September 25, 2015 — Leave a comment

Memories. We all have memories, some good some bad, some fun some dull, some great some small, some heavy some lite, and some happy some sad. Some folks have terrifying memories and that is why I think my dad would never talk about his experiences in WWII. I really miss not knowing what he did and where he went and the records of his service have been destroyed so I will never know. My father’s memories are gone forever.

I have many memories that I have written about, my own memories and memories of stories told to me by Grandparents and Aunts and Uncles. Family histories if you will not just genealogical entries. When I begin searching my memory for something worth telling I  always search my mind as hard as I can, and that generally doesn’t take long, asking myself, “Self is this really a memory or is it what I  remember because I was told about an occurrence.

I remember the names of all my grade school teachers but not so many of my middle and high school teachers probably because I was with the grade school teachers all day every day.  I don’t remember very much about the day to day happenings but I do remember a few things that helped shape my thinking as I matured a little. One of these was in the second grade. My teacher was Miss Sharkey and her mother died early in the year and she did not return to class. We learned later she had what we called a “nervous breakdown” but what we would now call chronic depression. The substitute teacher Mrs. Adams, not to be confused with the third grade Miss Adams also known as Miss Atom bomb, became our permanent teacher.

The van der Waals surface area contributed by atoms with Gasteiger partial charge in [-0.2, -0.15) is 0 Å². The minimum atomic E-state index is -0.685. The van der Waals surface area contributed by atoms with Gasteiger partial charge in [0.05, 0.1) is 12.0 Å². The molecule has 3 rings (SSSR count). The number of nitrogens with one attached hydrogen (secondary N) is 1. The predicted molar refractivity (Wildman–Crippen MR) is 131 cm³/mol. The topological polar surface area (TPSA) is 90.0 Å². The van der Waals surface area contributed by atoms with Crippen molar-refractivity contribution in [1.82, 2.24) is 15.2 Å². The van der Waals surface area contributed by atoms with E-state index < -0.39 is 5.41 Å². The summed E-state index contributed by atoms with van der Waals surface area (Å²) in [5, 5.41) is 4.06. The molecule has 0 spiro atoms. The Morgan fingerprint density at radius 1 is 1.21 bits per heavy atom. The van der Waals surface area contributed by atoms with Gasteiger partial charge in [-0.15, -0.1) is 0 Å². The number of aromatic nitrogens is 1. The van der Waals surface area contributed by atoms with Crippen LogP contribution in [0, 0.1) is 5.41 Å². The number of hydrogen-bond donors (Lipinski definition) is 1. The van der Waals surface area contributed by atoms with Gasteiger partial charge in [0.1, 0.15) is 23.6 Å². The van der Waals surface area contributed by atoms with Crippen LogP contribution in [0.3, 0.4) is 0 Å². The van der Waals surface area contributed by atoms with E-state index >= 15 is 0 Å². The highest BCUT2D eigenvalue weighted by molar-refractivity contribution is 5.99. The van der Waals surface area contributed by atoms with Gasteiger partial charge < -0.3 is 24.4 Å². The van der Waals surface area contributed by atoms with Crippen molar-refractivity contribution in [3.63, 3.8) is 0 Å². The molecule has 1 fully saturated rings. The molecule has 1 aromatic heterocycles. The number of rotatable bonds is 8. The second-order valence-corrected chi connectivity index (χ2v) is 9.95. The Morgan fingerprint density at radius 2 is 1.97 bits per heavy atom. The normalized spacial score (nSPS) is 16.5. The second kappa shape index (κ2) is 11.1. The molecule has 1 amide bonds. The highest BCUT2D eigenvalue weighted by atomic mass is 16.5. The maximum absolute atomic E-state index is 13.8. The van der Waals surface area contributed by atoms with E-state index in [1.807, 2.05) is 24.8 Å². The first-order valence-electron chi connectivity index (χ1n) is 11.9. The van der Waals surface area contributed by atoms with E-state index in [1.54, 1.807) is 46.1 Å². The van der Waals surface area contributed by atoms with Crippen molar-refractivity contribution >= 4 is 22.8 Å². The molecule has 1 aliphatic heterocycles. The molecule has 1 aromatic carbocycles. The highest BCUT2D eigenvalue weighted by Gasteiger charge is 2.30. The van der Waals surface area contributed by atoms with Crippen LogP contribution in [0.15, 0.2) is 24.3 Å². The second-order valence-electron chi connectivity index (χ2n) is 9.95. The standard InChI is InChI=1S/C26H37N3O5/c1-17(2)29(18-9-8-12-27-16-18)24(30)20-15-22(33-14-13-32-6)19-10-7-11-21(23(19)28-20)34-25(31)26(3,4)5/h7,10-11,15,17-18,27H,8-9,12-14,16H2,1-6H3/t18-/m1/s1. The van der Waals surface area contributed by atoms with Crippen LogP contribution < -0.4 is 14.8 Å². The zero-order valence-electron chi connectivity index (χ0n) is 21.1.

It had snowed one weekend, four or five inches if I remember right, and on Monday one of my class mates, a girl I think, ask Mrs. Adams if it really snowed more years ago like her grandmother says. The answer given that morning has stuck in my brain ever since. Mrs. Adams replied that probably it doesn’t snow any more or less this year than any other year but, we tend to only remember the days it snowed, especially the really big snows that happen now and then.  We don’t remember the drab dreary cold nasty days of winter that are always between the snow days. We just remember those days/things that make us feel good. Good memories stick with us forever and a few bad ones too but by and large the good memories seem to count the most.

Like I said earlier, when I start to write about my memories I always ask myself, “self is this really a memory or is it what you want to believe you remember.” Hopefully I am able to keep the memories sorted out in the correct order and exactly like they happened.

Good memories make us feel better on bad days and bad memories help us understand that we are all just humans. My wish is that you all have fond memories and that they always make you feel good!

Thanks for listening.

Richard Isley

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